The J-Lab report, released today, found that 180 foundations have contributed nearly $128 million since 2005 to "news and information initiatives." The report's overview also gives a sense of the hunger for old-fashioned, independent journalism that exists in communities across the U.S. It says:
These are not random acts of journalism, such as eyewitnesses uploading photos or videos of a major catastrophe. Nor are they the rants of Internet cowboys opining on the state of neighborhood affairs in their individual blogs.
Rather, these new projects are often organized acts of journalism, constructed with an architecture and a mind-set to investigate discrete topics or cover geographic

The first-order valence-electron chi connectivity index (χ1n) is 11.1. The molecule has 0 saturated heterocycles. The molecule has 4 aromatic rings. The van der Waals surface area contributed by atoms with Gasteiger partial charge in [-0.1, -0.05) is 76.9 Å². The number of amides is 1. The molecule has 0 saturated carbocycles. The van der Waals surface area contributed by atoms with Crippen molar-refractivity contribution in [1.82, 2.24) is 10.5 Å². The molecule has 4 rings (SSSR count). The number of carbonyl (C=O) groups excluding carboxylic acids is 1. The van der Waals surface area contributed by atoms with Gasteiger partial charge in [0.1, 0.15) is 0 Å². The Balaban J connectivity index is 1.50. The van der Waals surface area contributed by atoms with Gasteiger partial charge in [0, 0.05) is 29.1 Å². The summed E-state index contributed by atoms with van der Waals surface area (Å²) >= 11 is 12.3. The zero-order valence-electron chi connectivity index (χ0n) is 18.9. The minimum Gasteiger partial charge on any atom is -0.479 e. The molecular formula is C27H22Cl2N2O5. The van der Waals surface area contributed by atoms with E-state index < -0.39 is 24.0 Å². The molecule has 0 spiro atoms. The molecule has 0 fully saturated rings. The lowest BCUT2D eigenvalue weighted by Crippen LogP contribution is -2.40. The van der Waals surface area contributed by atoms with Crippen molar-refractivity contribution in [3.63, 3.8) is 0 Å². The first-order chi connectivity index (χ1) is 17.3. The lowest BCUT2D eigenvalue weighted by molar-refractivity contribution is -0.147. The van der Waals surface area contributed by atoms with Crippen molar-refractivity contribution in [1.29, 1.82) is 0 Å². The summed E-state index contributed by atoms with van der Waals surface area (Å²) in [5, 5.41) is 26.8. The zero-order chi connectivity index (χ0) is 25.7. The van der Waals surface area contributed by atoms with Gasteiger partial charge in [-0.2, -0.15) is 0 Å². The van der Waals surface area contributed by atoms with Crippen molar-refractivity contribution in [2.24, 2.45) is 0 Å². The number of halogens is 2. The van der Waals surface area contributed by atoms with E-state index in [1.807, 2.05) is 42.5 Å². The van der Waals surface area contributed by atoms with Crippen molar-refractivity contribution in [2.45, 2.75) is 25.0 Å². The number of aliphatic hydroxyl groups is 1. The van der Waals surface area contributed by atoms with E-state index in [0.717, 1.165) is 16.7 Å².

areas. The projects provide deliberate, accurate and fair accounts of day-to-day happenings in communities that nowadays have little or no daily news coverage.
And increasingly, as legacy news organizations fret about future business models or fail entirely, these shoestring start-ups are attracting support from philanthropic organizations whose mission statements never mention the word “media.”
Better still, the J-Lab also offers a toolkit on how to go about getting funding for such start-ups. There's also a database of grants made.
This is powerful stuff - a desperately needed bridge between the worlds of journalism and philanthropy that had become increasingly conspicuous by its absence.